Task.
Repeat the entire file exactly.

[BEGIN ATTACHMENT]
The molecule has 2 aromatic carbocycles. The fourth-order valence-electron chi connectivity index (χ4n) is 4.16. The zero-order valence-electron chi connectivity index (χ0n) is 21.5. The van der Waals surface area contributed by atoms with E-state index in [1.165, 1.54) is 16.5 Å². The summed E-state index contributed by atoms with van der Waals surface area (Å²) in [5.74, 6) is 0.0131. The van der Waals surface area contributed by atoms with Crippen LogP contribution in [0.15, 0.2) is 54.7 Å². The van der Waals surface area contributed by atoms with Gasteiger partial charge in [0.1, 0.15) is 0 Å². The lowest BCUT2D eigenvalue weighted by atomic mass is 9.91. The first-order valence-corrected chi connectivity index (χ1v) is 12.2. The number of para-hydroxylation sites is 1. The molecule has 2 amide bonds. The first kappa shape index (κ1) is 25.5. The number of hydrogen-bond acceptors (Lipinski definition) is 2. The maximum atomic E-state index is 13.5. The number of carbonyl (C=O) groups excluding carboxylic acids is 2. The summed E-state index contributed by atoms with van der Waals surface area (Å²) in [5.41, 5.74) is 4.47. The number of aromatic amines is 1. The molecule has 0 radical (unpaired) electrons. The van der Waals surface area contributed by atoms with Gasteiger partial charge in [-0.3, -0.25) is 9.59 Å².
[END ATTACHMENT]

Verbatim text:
The molecule has 2 aromatic carbocycles. The fourth-order valence-electron chi connectivity index (χ4n) is 4.16. The zero-order valence-electron chi connectivity index (χ0n) is 21.5. The van der Waals surface area contributed by atoms with E-state index in [1.165, 1.54) is 16.5 Å². The summed E-state index contributed by atoms with van der Waals surface area (Å²) in [5.74, 6) is 0.0131. The van der Waals surface area contributed by atoms with Crippen LogP contribution in [0.15, 0.2) is 54.7 Å². The van der Waals surface area contributed by atoms with Gasteiger partial charge in [0.1, 0.15) is 0 Å². The lowest BCUT2D eigenvalue weighted by atomic mass is 9.91. The first-order valence-corrected chi connectivity index (χ1v) is 12.2. The number of para-hydroxylation sites is 1. The molecule has 2 amide bonds. The first kappa shape index (κ1) is 25.5. The number of hydrogen-bond acceptors (Lipinski definition) is 2. The maximum atomic E-state index is 13.5. The number of carbonyl (C=O) groups excluding carboxylic acids is 2. The summed E-state index contributed by atoms with van der Waals surface area (Å²) in [5.41, 5.74) is 4.47. The number of aromatic amines is 1. The molecule has 0 radical (unpaired) electrons. The van der Waals surface area contributed by atoms with Gasteiger partial charge in [-0.3, -0.25) is 9.59 Å².